Arsene Wenger believes a lack of ‘economic strength’ was to blame for Arsenal’s decline in the latter years of his reign and not his inability to reinvent his side.
Wenger arrived as a relative unknown into the Premier League during the mid-nineties and led Arsenal to a glittering period in their history around the turn of the millennium, winning two domestic doubles and a third league title in historic fashion after completing an unbeaten campaign.
The north London side’s fortunes faltered during the later years of his spell with the Gunners, however, with the club having failed to lift the Premier League title since that famed ‘Invincibles’ season 16 years ago.
Having been a powerhouse of English football for much of the Premier League era, Arsenal fell behind long-term rivals Manchester United, in addition to emerging forces in both Chelsea and Manchester City.
Arsenal’s decline was in stark contrast to that of Sir Alex Ferguson and Manchester United, however, with the Red Devils continuing to lift silverware throughout the Scot’s illustrious reign, Ferguson constantly rebuilding and reinventing his winning machine.
Wenger was asked about the comparisons between the rival sides during that era and Ferguson’s ability to seamlessly make changes, including to his backroom staff, but the Frenchman told The Athletic that the Gunners’ financial restrictions were largely behind their inability to remain challengers.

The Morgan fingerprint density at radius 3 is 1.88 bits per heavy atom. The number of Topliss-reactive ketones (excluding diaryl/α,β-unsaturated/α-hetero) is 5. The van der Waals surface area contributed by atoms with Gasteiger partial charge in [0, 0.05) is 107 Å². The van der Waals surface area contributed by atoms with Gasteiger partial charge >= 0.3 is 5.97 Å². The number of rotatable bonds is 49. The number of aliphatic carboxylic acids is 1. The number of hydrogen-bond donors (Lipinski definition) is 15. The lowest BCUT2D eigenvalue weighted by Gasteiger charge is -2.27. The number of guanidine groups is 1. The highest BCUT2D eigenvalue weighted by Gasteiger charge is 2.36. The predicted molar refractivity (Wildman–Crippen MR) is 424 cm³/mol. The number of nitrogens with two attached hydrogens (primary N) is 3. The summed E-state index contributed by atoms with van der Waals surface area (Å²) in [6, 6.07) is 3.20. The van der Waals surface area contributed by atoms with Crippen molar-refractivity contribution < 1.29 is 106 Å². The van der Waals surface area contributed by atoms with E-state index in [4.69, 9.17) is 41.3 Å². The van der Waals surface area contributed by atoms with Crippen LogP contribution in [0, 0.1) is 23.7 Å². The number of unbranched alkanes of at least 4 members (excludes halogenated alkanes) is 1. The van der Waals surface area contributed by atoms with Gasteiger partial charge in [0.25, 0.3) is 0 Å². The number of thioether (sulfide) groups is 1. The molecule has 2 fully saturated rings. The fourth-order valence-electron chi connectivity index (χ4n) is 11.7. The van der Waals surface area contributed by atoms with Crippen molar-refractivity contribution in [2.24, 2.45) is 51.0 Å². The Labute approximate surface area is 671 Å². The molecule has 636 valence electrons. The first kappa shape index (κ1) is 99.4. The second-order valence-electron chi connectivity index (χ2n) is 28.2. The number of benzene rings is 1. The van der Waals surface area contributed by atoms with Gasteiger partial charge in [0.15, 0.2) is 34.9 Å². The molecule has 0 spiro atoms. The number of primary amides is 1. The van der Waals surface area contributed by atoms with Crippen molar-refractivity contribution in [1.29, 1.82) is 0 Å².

🗣️ "You have to restructure English football. 92 clubs is too many clubs to survive"
Arsene Wenger has his say on Project Big Picture and believes more than two PL clubs came up with the plan
— Sky Sports News (@SkySportsNews) October 15, 2020
“Yeah it’s right [that Ferguson consistently refreshed his backroom staff],” Wenger said.
“I don’t deny that, but Alex Ferguson [also] had Cristiano Ronaldo, Wayne Rooney, Ruud van Nistelrooy, Ryan Giggs, Paul Scholes. When you see the career of displays, what the great team had, and we still managed to beat them. And they didn’t have the financial restrictions.
“Where did Robin van Persie go? To Manchester United. Why? Because they could afford the wages and we couldn’t.
“And where did all the players go? To Manchester City. Why? Because they could pay the wages we couldn’t afford to pay. It’s down to economic strength.”
When pushed further on Ferguson’s refreshing of his backroom staff, Wenger insisted his coaching team were ‘top class’ during his time at Arsenal, believing his managerial adversary had his own reasons for continued change.
“The backroom staff and team environment we had was top class,” Wenger insisted.
“Ferguson renovated his staff because he himself was not on the pitch a lot.
“He needed to change coaches because he got vibes that the players were tired of having three years of this and three years of that, he did that very well, and I say that in the book. But he had a different way to manage and we had different financial resources as well.”